Friday, February 24, 2017

The problem with conservative art philosophy


Conservative art philosophy tends to believe that if something is, as R.V Young put it in Modern Age, "exciting and appealing it is probably morally dubious," as tasty food is often fattening and full of things not good for you, like cholesterol.

But there is good and bad kinds of fat. The metaphysical mistake here was in conservatives and traditionalists believing that the beautiful, true, and the good are ultimately non-material and spiritual, as was their God, which led to the bloodless morals and aesthetics of conservative art.

This was not entirely successful because excitement and emotional appeal break through in traditional art---few people can live as if in monasteries or nunneries. (Interesting that Islam is even stricter in trying to keep human attributes out of art.)

But we don't have to go as far as as radical Nietzsche and his postmodern followers did in rejecting God, truth and goodness, but we do have to understand that real Godhood is attained through material and supermaterial evolution.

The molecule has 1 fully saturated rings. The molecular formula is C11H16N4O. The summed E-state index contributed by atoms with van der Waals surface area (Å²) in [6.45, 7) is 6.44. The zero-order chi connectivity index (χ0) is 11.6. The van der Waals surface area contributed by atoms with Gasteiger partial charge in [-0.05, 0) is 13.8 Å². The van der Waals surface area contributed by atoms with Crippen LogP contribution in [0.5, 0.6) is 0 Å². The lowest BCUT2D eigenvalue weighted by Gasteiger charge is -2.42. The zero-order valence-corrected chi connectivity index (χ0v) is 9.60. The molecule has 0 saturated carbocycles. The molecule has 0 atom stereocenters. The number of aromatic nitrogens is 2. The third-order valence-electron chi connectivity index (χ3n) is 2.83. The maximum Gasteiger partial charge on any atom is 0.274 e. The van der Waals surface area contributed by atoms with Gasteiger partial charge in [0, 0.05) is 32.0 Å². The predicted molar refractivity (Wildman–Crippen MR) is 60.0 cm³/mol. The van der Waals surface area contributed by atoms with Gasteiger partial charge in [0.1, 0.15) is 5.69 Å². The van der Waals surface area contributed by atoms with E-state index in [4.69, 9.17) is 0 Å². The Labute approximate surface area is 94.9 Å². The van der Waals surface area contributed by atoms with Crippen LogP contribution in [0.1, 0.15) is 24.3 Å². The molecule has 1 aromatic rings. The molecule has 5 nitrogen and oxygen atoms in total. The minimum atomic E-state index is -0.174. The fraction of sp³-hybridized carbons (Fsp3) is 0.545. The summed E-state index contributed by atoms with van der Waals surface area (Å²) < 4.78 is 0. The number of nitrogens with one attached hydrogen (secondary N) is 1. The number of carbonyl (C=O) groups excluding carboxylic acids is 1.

We don't need to reject or lose the bloodless God, which was the preliminary, symbolic, Inward Path expression or experience of the real Godhood reached through the Outward Path of material and supermaterial evolution. This is the Twofold Path of theological materialism.

It was Plato who brought this bloodlessness into Western philosophy, much as Buddha and Christ did. But this metaphysics can to be turned right side up again: spiritualism is the illusion, not materialism.

Burke and Kirk's "moral imagination" needs to be grounded in the real Godhood reached through material and supermaterial evolution.  I would guess that Shakespeare, or say, the Romantic artists, might agree, at least on some instinctive level.

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